And the music. It's a miracle: every scene has it's very own piece of music perfectly matched to it. The authors have not confined themselves to one style, oh no. They have picked tunes from folk to propaganda to rock to pop. Marvelous!

As opposed to Tom & Jerry and others, these cartoons were produced in very low volume. Between 1978 and 1985 only 15 episodes were made. In fact they produced more but the ones above 15 are not true to the original spirit and can not really be considered as part of the series.

Part social experiment, part attempt to amuse the crowd, I played one episode to my class during a coffee break. They are a mixed lot of various ages looking to get an additional degree in accounting. Most of the people enjoyed it and knew most of the scenes by heart but there actually were a couple of people to whom it really didn't say anything. On one hand it is a pity we don't remember good things that are not yet that ancient. On the other, it is probably better there is a new generation for whom the Soviet times is just something their parents sometimes talk about.

On architecture

I have been thinking that there should be a generic way to express the role of an architect in an organization and thus also helping people be better architects. So here it comes.

The layers
Architects know that system architecture is not a thing in itself, it is strongly bound to how an organization works in general. There are authors who have thought about that to some extent (like Christophe Longépé) but they usually only look at the technical or functional side of the systems. It seems to be much wider than that, let's build a stack here:
  1. Organizational architecture. This layer answers questions like what business are we in? How do different parts of organization relate to each other? What are the core principles the organization lives upon? What business processes do we have?
  2. Functional architecture. Every organization performs a certain set of functions in its everyday life. This layer deals with what clumps of functionality (like accounting, HR, customer service etc.) there are and how they interact.
  3. Technical architecture. This is the domain usually attributed to technical architects and deals with logical components, integration methodologies, middleware and so forth.
  4. Support architecture. The layer consists of processes tools, and organization that works underneath the technical architecture. Version control setup, release and testing procedures, coding conventions, team interaction, development methodology etc.
An example
Let's explore this layering using an example. Let's say a system architect has three projects on the table for evaluation, each of them approaching the concept of a corporate customer from three different angles creating a technically unsolvable puzzle: although the architect sees that it would make sense to have the three systems talking to each other this can not be done because one treats companies as phone numbers with some fields attached, the second one as a source for authentication information (several customers can operate under the same legal agreement) and the third as an entity that has to pay VAT.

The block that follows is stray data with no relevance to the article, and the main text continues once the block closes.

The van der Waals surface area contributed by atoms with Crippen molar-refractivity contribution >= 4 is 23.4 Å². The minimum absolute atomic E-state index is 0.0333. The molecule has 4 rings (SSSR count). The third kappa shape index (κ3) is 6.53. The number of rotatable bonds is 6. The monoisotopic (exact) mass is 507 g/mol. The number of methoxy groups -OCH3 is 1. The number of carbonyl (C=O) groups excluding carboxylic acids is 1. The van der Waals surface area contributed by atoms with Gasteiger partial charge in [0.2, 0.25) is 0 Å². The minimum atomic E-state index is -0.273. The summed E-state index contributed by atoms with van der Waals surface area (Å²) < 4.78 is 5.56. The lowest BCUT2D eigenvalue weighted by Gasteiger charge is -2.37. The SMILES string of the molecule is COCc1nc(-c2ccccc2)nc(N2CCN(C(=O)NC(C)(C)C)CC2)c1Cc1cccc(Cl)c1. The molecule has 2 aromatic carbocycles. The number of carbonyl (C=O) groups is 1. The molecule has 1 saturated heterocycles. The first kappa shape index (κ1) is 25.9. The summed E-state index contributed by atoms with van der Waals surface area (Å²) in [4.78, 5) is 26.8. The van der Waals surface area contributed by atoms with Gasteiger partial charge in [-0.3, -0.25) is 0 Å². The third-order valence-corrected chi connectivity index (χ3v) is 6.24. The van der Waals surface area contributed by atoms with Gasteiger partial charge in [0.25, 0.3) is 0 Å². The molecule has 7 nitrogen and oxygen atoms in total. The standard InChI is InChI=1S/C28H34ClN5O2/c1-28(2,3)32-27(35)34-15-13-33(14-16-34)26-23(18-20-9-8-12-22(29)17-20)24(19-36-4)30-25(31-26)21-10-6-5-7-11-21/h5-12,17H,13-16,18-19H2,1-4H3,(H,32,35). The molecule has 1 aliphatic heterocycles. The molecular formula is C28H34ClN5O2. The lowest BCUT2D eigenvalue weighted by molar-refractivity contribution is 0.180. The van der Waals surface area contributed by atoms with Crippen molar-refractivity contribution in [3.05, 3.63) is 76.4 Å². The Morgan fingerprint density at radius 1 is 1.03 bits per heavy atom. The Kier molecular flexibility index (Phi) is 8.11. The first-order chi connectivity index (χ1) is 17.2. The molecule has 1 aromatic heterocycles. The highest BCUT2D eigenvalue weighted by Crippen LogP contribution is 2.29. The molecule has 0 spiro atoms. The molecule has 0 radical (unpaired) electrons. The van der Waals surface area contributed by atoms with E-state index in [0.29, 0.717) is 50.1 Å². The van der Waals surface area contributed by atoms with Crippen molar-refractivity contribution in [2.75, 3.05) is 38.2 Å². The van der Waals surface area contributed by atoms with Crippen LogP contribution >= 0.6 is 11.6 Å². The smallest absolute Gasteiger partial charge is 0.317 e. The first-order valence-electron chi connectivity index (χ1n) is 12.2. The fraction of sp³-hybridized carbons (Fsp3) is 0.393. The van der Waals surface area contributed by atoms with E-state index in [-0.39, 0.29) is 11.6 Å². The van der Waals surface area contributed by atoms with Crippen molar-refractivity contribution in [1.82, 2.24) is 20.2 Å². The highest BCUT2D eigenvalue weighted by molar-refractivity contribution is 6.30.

How did it come to this? Apparently all of the layers were affected. Firstly, the organization was set up as a set of silos which do not talk to each other, which leads to the three different unsynchronized projects being initiated.

Secondly, the functional architecture consists of a phonebook, a list of warrants describing who can do what business with the company and an accounting system. This poor setup gives the business units no support in their quest for solving their business problems and getting money pouring in.

The technical architecture, the third layer, now has to face the situation and figure out a way to solve this. As forcing the business people back to the drawing board does not work (remember, there are silos and nobody has ever spoken to them about the concept of a unified customer view) and re-writing all existing systems would blow the budgets of all three projects all there is to do is to build three separate systems. Which, as the architect knows, will lead to an integration nightmare the moment somebody discovers it would make sense to have the ability to have the company phone number displayed along the agreement information so the legal people can conveniently place calls.

The support layer now faces even more trouble: instead of having one or two applications to deploy there is three, all of which have different availability requirements, different release cycles, different versioning schemes and so on.

In short, a problem in an upper architecture layer leads to a growing amount of issues on its way down. Actually, the same applies to the opposite direction. Imagine a setup where two different outsourcing partners (one using RUP and the other XP) are forced to work together to tightly integrate their applications as there has been a change in the organizational structure. The very least that will happen is that the applications remain separated and the business guys suffer acute schizophrenia while participating in a planning game in the morning and compiling requirement artifacts in the afternoon.

The conclusions
Following conclusions can be drawn from the layering concept:
  1. A poorly set up layer "radiates" issues to the neighboring layers. For example, a poor technical architecture leads to problems in deployment because of unmanageable dependencies and a weird organizational structure leads to a weird functional architecture.
  2. A major change in any of the layers causes changes in every layer with the impact getting weaker the further you get from the source of the change. What is interesting about this one is that it usually only applies downwards. If changes start filtering upwards, something is very badly broker somewhere as there should not be any technical change without a business cause.

  3. The model shows a weak spot most of the companies happily ignore: the fact that nobody is really responsible for the functional architecture layer. However, it acts as a filter between top and bottom layers and thus, if undeveloped, hinders all cooperation between them. The only conclusion to draw from here is that a system architect needs to make darn sure that part of the stack is under control taking it to him or herself if necessary.
Comments from Sergei added as a separate post

Friday, March 02, 2007

Utterly therapeutic

Nothing more to add, really: